The rock-ification of folk music has a long and honorable history tracing back more than 50 years to Bob Dylan going electric at the 1965 Newport Folk Festival. The Byrds, Buffalo Springfield, and others were members of folk-rock’s foundational movement, as well, with oodles more joining in the decades since, many of whom have more recently gotten lumped into the Americana milieu. But it’s not the same, not a distinction without a difference, as with so many other things.

Producer Dave Cobb recently said of Dylan LeBlanc’s new Renegade record, which Cobb produced, that, what made it special to him, is that it’s a folk songwriter fronting a rock & roll band. Indeed, that’s what has always made folk-rock special… the songs. And LeBlanc is one of the best young songwriters on the scene. (His backing band, the Pollies, are no slouches, either!)

Renegade kicks off with the title track about a good girl falling for a bad boy who gets taken down by the police. Honestly, though, the subject matter could be anything because it has such a great hook and vibe. That’s true for the whole record. You could blast this thing without ever knowing a single lyric and you would love it.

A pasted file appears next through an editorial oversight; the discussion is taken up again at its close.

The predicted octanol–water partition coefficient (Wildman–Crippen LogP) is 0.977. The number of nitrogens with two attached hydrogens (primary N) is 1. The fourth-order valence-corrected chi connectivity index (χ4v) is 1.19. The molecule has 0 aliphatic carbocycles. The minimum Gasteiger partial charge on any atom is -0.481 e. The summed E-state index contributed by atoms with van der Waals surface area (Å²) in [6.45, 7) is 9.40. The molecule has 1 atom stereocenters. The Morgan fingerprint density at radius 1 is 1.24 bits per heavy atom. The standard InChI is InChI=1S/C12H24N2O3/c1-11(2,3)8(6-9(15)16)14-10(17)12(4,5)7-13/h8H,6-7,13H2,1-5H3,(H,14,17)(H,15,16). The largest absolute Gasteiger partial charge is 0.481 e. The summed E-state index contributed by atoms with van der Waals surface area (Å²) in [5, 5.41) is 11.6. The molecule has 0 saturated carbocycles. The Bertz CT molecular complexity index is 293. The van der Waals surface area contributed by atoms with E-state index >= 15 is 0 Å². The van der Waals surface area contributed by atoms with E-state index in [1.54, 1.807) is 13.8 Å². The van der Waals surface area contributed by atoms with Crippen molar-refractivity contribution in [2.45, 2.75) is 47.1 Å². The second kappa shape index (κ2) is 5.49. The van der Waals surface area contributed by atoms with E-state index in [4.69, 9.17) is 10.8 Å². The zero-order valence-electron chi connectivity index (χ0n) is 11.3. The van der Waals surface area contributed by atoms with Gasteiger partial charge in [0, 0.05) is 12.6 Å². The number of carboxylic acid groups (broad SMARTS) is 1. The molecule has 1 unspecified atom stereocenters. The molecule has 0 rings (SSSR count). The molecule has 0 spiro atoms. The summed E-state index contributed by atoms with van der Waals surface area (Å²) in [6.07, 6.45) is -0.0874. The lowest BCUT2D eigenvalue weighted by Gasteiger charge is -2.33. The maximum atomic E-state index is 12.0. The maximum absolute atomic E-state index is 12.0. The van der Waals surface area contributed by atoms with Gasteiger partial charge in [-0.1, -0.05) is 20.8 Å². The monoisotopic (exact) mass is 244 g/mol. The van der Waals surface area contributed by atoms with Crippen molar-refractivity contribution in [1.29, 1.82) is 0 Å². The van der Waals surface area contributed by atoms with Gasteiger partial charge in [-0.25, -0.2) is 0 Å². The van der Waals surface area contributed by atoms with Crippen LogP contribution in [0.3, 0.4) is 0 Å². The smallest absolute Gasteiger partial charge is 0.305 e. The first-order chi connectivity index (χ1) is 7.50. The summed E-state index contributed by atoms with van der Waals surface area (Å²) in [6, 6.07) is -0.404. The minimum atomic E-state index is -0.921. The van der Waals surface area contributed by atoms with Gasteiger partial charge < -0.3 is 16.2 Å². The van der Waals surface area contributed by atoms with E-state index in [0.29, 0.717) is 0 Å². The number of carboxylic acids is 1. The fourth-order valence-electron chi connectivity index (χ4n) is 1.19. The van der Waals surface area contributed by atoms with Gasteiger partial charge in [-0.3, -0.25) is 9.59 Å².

But LeBlanc’s lyrics are always worth tuning into. On “Born Again,” he explores the idea of life’s toll-taking leading to its own reward, that many moments in a person’s life, as hard as they may be, are opportunities for change, growth, and renewal… experiences LeBlanc knows all too well.

Then there’s the sex worker in “Domino,” the gun violence victim in “Bang Bang Bang,” the religion questioner in “Damned,” the slave farm of “Magenta,” and the historical consequences of “Honor Among Thieves.” Those are folk songs, if they are anything, regardless of how raucous the guitars are (and the guitars aren’t that, or even always, raucous, particularly on the latter tracks).

As stunning as LeBlanc’s compositional work is, it would be less so, if rendered by a less stirring voice. Even at his relatively young age, LeBlanc has lived several different and difficult lives. He’s been there and done that — or knows someone who has — no matter what there and that are, and the empathy gained from that living flows through every note to make Renegade one of the best records, from any genre, of 2019. Long live folk-rock & roll!